The National Inventors Hall of Fame recently announced the undergraduate and graduate student finalist teams in the 2017 Collegiate Inventors Competition. Among the finalists is a team with an invention to aid in pig farming.
SwineTech, from the University of Iowa, is the Arrow Innovation Prize winner. Team members are Matthew Rooda, Abraham Espinoza and John Rourke; their adviser is Thomas Hornbeck. They invented a system called SmartGuard, which uses sound, vibration and a slight electrical impulse to keep baby piglets from being crushed by sows in farrowing crates.
There’s no economic value to a dead piglet. Testing has shown this method can increase production by 0.38 piglets per litter. Rooda figures the $1,219 device (price SwineTech is selling them for) can pay for itself within a year, depending on how long each sow wears it. Each device can service up to 150 sows per year.
Newborn piglets saved by sound
The SmartGuard system monitors the pitch, loudness and duration of squeals, and determines whether a piglet is in distress or just squealing as piglets normally do. When a piglet is in distress, the device sends a vibration and an impulse to a wearable patch on the mother, prompting her to stand and free her piglet. According to swine industry estimates, more than 116 million newborn piglets were accidentally crushed to death by their mothers on hog farms in 2016, resulting in billions of dollars lost.
The SwineTech team is the winner of the Arrow Innovation Prize, chosen by a panel of judges from Arrow Electronics. This exclusive prize advances the team to the final round of judging (all expenses paid) at the November competition, and it includes a private networking opportunity with a group of innovators from Arrow Electronics — a Fortune 118 global technology-solutions provider.
Where did an Iowa college student get the idea to invent life-saving wearable technology for sows? Rooda was working for a large swine farrowing operation while going to school and grew increasingly frustrated with how many piglets were being crushed to death by sows who didn’t realize they were lying on their baby pigs. Rooda, a pre-med major, started thinking, “There’s got to be a better way.”
Pork industry excited about product
Rooda’s invention has been described as a cross between a Life Alert device, a shock collar for dogs and a fitness tracker for people. It listens for the distressed squeals of piglets in danger of getting squished and sends a vibration and an impulse to the sow to prompt her to move. The pork industry and investors say they are excited about the product’s potential.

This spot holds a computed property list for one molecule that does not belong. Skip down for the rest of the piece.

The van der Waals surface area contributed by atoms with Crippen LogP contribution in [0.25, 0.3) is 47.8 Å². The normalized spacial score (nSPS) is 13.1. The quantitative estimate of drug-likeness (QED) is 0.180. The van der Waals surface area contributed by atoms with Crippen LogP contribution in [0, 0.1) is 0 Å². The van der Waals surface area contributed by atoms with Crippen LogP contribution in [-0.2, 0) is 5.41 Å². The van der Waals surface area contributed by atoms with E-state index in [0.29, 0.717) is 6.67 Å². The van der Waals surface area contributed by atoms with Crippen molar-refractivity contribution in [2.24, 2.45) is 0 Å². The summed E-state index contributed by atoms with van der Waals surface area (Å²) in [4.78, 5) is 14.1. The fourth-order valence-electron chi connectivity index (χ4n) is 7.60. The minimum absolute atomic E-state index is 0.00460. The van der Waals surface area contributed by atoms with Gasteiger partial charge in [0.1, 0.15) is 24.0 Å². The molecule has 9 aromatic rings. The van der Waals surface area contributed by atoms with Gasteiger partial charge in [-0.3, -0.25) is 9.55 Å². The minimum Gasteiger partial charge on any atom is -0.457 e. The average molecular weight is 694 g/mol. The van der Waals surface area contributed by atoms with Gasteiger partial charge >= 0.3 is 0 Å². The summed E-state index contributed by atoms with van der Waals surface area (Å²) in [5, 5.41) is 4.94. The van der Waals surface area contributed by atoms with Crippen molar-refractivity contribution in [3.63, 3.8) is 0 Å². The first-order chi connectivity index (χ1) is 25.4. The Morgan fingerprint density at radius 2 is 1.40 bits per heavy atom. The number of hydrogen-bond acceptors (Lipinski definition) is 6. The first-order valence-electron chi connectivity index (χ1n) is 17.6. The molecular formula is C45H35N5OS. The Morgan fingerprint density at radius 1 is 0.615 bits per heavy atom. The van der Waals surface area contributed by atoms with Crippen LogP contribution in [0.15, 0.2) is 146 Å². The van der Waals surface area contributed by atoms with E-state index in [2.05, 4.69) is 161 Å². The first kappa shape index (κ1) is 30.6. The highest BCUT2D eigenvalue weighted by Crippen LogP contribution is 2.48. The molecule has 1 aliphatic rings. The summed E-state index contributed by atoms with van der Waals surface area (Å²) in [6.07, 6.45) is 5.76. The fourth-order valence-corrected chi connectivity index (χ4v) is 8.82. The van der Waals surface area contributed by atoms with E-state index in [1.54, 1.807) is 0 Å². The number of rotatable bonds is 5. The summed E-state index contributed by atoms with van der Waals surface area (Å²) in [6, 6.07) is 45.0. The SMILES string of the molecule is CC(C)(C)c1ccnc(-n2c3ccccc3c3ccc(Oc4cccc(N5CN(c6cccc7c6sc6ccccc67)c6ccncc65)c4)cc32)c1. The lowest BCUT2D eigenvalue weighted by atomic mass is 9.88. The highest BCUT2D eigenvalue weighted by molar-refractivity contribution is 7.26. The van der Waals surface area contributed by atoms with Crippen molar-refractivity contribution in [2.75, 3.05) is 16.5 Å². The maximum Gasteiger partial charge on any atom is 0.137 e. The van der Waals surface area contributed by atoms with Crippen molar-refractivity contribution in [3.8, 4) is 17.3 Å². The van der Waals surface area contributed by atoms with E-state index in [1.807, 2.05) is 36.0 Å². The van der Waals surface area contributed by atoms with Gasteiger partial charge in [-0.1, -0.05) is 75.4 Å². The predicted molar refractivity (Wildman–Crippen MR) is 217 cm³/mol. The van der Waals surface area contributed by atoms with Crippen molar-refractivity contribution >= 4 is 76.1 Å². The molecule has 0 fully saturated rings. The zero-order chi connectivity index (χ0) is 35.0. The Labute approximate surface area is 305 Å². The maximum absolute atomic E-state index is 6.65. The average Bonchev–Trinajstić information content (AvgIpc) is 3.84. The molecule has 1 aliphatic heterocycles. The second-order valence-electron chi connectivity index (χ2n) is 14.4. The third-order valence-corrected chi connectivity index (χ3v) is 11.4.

Rooda has received backing from pork producers in Iowa and investors. He has formed a company, SwineTech, which has been highlighted in Inc. magazine’s “16 Coolest College Startups.” He’s raised more than $1 million from 18 investors, and has dozens of commitments for orders from pork producers. Rooda graduated from college in December 2016. He’s launching the product on a limited basis this year, with a wider introduction to the market at the 2018 World Pork Expo in Des Moines in June.
Rooda’s grandfather farmed and raised hogs, and his father manages several commercial sow farms near New Sharon in southeast Iowa. But Rooda himself had little hands-on experience until he took a job at a farrowing operation while he attended Hawkeye Community College in Waterloo. In creating and testing the device, he talked with veterinarians and pork producers to refine it.
Rooda, along with business partner Abraham Espinosa, invested their own money. Rooda relied on his parents and student loans to get by. Winnings from startup contests and grants helped them start SwineTech in August 2015.
Vibration paired with slight shock
The invention has two parts: listening devices and wearable technology placed on the sow for four to six days. One device listens for the high-pitched squeal of the piglet. An algorithm sorts out common squeals from the prolonged squeals of a piglet in distress. Once the device detects a piglet being crushed, it sends a small impulse to the sow, equivalent to the voltage of a dog’s shock collar, and waits six seconds before sending a second impulse. The sow stands up about three-quarters of the time, he says. If she doesn’t move, the device sends an alert to the farmer.
Rooda says in early testing, sows were startled by the slight shocks. But pairing the vibration with the electrical impulse has reduced surprise and stress. He says the pain is minimal. “Whenever we try something, we test it by shocking ourselves first,” he adds.
Rooda is well aware of the criticism he’s received from animal rights groups. People for the Ethical Treatment of Animals, for example, opposes anti-barking shock collars and electric fences for dogs, calling those training methods “cruel.” But Rooda points out that his invention saves the lives of piglets. “We’re correcting a behavior of sows that is life-threatening,” he says. “Ultimately, we want to improve the lives of all livestock, and this is a step in the right direction.”
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